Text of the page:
Book: A Brief Tour of Human Consciousness
Author: V.S. Ramachandran
Published: 2004 (Pi Press)
You read that page count right, dear Reader. 112 of actual content – PLUS 65 pages of endnotes. The doctor says at one point, “Like a colleague says, the real story is in the endnotes!” which – dude, NO IT’S NOT. If it’s not important enough to put on the first page about it, then why the hell is it there in the first place?
And before you point out the big fat David Foster Wallace-fanning hypocrite in the blog, guess what. Footnotes start on the same page so at least you get the starting illusion that they have something to add to the subject instead of something that’s only worth squirreling away.
This book was so brief and spazzy that I didn’t learn a damn thing about the human consciousness that I hadn’t already gotten an “A” in for Psych 101. (Except that ragging on Texas culture is an even weaker grasp at humor when it’s abruptly inserted into a serious sentence.) It didn’t stay on topic long enough to discuss any of the experiments that supported its hypothesis about brain damage and how various points of said damage can show us how the brain works. He had some interesting ideas that, if you ignored the endnotes section (I did), were not supported at all, and even if you dipped into the notes (…fine, I only mostly ignored them) were only offered anecdotal evidence.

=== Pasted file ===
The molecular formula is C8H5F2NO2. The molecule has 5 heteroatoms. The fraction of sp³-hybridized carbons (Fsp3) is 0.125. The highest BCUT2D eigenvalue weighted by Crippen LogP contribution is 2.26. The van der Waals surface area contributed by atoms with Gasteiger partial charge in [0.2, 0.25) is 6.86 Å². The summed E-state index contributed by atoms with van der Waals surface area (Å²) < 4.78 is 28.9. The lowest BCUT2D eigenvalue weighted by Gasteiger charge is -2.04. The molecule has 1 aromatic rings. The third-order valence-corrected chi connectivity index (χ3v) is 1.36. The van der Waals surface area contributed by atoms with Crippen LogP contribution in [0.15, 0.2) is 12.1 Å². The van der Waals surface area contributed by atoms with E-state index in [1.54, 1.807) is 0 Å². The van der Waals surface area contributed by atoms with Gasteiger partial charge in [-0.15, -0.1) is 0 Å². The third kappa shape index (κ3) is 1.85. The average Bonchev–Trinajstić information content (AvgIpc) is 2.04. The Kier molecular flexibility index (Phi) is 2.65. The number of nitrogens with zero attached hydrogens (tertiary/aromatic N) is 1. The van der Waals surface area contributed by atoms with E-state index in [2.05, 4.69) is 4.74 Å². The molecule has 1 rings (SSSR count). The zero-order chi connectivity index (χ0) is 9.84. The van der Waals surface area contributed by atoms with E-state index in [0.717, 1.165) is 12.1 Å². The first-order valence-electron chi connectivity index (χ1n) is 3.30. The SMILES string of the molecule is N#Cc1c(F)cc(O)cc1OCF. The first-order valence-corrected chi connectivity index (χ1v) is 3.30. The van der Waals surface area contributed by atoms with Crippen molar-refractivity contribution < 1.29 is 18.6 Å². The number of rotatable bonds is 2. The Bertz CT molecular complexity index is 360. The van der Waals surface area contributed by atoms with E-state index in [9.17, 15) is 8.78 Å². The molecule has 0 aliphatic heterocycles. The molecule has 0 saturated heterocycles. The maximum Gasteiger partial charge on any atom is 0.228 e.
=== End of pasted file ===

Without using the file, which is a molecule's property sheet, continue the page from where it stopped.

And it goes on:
Plus he did that really annoying writing thing where he went, “And here is where I will tell you about x.” He really didn’t fucking need that tick, especially in such a small book. JUST SAY IT ALREADY.
I’ll be taking this one back to the library too. Fortunately, I just got in the hold queue for a Pulitzer-prize winning nonfiction, because I have not been batting well in this genre lately.